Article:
Discover morsels of delight in Bite-Size Desserts: Creating Mini Sweet Treats, From Cupcakes and Cobblers to Custards and Cookies by Carole Bloom, including recipes for Raspberry, Ginger and Honey Shortcakes; Pavlovas with Passion Fruit Sauce; and Mascarpone Raspberry Parfaits.
Makes 2-1/2 dozen pavlovas
Pavlova is a light, crisp meringue shell filled with whipped cream and topped with tropical fruit. I choose to pair it with a passion fruit sauce to accent its tropical nature. This classic dessert was created to honor the visit to Australia of Anna Pavlova, a famous Russian prima ballerina, in 1926 (see Pavlova note below). The meringue shells can be made several days in advance of assembling the dessert, which makes it easy to fit into a busy life. Your guests will be very appreciative that you did. Passion fruit concentrate for the sauce is available through Perfect Puree of Napa Valley. Their web site is www.perfectpuree.com.
Adjust the oven racks to the upper and lower thirds and preheat the oven to 400 degrees F. Line two baking sheets with aluminum foil. Using a 1-1/2-inch round plain cutter or a glass as a guide, trace 30 circles onto the dull side of the foil with a pencil, then tum the foil over on the baking sheets.
Whip together the egg whites and cream of tartar in a grease-free bowl of an electric stand mixer with the wire whip attachment or in a large grease-free mixing bowl using a hand-held mixer on medium speed until frothy. Slowly sprinkle on 1/2 cup of sugar and continue beating the egg whites until they hold firm peaks, about 3 minutes. Tum the mixer speed to low and sprinkle on the comstarch. Blend together well, then thoroughly fold in the white vinegar and 1/4 teaspoon of vanilla.
Fit a 12- or 14-inch pastry bag with a 1/2-inch-diameter plain tip and fill the bag partway with the meringue mixture. Using the traced circles as a guide, pipe out 2-inch round mounds. Dampen the back of a spoon and push the center of the meringue toward the outer edges so they are a httle thicker than the center, creating a shallow bowl.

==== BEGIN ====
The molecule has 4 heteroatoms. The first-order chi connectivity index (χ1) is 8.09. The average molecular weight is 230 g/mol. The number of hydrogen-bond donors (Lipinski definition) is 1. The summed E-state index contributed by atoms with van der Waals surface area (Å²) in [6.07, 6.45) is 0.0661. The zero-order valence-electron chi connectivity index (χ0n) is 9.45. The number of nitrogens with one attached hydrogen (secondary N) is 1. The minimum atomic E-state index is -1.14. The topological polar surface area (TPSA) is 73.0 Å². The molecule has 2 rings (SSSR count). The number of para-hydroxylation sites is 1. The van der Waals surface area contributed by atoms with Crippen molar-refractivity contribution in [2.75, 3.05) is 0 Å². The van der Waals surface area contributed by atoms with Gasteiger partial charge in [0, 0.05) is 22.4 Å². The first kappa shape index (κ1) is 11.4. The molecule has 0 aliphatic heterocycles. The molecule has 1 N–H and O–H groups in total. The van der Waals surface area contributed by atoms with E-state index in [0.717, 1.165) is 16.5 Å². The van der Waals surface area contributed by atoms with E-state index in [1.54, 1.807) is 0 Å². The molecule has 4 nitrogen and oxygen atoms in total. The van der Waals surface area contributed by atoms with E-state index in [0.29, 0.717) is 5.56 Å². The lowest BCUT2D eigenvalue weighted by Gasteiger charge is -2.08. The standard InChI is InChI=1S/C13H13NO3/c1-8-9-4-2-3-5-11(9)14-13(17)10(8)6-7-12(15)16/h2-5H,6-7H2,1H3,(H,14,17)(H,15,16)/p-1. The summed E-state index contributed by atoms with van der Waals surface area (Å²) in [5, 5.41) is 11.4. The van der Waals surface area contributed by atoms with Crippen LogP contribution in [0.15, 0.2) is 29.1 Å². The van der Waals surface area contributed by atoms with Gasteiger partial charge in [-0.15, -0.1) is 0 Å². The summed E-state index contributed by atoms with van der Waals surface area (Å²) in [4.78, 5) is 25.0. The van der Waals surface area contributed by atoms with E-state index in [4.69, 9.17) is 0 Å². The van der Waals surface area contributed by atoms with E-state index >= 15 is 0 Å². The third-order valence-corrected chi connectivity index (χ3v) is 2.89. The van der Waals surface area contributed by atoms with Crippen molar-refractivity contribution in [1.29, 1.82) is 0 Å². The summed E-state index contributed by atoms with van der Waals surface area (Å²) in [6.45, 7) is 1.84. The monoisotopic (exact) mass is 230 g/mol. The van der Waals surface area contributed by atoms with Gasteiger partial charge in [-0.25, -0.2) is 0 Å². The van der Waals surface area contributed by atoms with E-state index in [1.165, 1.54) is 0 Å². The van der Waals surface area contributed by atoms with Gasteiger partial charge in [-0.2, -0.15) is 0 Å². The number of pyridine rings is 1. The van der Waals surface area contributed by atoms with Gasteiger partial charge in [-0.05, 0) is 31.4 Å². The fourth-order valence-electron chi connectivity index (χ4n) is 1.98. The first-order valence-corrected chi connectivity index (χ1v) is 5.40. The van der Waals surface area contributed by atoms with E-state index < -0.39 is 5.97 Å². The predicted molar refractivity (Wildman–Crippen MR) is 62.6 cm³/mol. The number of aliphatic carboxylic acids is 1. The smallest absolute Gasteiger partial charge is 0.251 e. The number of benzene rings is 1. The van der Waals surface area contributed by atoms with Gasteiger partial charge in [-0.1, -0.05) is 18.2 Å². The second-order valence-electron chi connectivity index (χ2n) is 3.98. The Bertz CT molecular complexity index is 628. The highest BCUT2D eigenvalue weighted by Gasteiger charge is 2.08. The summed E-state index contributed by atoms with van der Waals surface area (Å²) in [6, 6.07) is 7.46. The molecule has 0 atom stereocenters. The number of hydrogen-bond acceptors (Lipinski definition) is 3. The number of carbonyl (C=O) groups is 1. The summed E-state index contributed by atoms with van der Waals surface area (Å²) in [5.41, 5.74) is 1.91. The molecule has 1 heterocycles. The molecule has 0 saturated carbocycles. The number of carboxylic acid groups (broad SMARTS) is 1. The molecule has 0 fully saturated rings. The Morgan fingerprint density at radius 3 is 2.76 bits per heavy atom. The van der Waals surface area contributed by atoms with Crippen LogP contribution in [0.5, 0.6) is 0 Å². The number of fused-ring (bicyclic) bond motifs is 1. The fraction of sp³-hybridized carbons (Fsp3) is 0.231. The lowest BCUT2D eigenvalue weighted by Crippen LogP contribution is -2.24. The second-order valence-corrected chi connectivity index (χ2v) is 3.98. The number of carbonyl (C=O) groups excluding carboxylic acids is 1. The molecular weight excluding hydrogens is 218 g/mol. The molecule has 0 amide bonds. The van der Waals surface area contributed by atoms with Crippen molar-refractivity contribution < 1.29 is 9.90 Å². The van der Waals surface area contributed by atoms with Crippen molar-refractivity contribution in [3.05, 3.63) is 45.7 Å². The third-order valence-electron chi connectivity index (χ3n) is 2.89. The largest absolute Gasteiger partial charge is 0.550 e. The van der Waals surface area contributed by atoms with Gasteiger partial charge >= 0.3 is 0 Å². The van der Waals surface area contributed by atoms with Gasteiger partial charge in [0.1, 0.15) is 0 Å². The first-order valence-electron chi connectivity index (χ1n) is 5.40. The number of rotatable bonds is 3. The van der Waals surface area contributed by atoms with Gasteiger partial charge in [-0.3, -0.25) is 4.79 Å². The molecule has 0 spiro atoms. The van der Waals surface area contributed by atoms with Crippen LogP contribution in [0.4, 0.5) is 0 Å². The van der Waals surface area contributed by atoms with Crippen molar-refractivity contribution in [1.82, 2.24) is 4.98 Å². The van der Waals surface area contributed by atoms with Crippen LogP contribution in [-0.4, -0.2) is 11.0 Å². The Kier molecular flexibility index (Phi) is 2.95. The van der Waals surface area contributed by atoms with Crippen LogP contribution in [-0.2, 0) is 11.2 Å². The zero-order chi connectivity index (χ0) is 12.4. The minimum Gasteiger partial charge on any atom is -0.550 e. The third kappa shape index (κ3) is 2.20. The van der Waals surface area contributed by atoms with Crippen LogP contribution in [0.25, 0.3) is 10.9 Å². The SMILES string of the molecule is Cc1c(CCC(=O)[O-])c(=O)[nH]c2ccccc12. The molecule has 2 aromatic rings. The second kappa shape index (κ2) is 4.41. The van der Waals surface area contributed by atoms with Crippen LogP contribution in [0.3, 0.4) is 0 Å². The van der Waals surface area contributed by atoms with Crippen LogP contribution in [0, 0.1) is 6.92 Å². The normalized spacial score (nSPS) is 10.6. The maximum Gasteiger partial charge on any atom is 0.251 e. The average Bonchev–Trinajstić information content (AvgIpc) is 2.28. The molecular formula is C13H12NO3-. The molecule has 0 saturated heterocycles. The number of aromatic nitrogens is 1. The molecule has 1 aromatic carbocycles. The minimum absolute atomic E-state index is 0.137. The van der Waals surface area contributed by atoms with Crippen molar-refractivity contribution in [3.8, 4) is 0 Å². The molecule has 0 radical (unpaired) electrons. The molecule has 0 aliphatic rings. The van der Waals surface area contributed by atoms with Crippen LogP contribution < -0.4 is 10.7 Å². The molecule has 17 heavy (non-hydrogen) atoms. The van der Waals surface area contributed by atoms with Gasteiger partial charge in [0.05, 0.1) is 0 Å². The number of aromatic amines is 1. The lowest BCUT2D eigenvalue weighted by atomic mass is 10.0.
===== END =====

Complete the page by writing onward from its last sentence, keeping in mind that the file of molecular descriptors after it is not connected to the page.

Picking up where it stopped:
Place the baking sheets in the oven, lower the oven temperature to 250 degrees F, and dry the meringues for 1-1/2 hours. Tum off the oven, prop open the oven door with a wooden spoon, and leave the meringues in the oven until they are cool.
Remove the bakmg sheets from the oven and carefully peel the foil off the back of the meringues. Place the meringues on a baking sheet lined with waxed or parchment paper.
Whip the cream in a chilled bowl of an electric stand mixer with a chilled wire whip attachment or in a chilled large mixing bowl using a hand-held mixer on medium speed until it thickens. Gradually sprinkle on 1 tablespoon of sugar, then beat in 1/2 teaspoon of vanilla and whip the cream until it holds soft peaks.
Fit another 12- or 14-inch pastry bag with a large open star tip and fill the bag partway with the whipped cream. Pipe the cream in a circle into the center cavity and to the outer edges of each meringue mound. Arrange the fruit attractively over the cream.
Passion Fruit Sauce
Bring the passion fruit concentrate and the remaining 1/4 cup of sugar to a boil in a 1-quart saucepan over medium heat and reduce to half the original amount. Remove the saucepan from the heat and cool. Add the remaining 1 teaspoon of vanilla and blend thoroughly.
To serve, place a pavlova on a plate and drizzle the sauce around it.
Although the pavlovas are best eaten the day they are made, they can last up to 2 days. Store them, loosely covered with waxed paper and then tightly wrapped with aluminum foil, in the refrigerator.
The meringues can be made up to 1 week in advance. Store them at room temperature, tightly wrapped in aluminum foil to protect them from moisture, which will make them soft.
An argument dating back generations between Australia and New Zealand over which of them invented the pavlova appears to have finally been settled—by the Oxford English Dictionary.
By Paul Chapman, The Telegraph (telegraph.co.uk), Dec 2010
Both countries regard the sweet meringue-based, cream and fruit topped dish as their "national" dessert, but the identity of its creator is a source of intense dispute.
The only thing both sides have been able to agree on is that it was named in honour of the Russian prima ballerina Anna Pavlova, who caused a sensation when she toured both countries in the 1920s.
Now the Oxford English Dictionary online edition, which has just been relaunched a decade after it first appeared, comes down squarely on New Zealand's side. The first recorded pavlova recipe appeared in New Zealand in 1927 in "Davis Dainty Dishes".
Full article: New Zealand Wins Pavlova Debate
This page created June 2009
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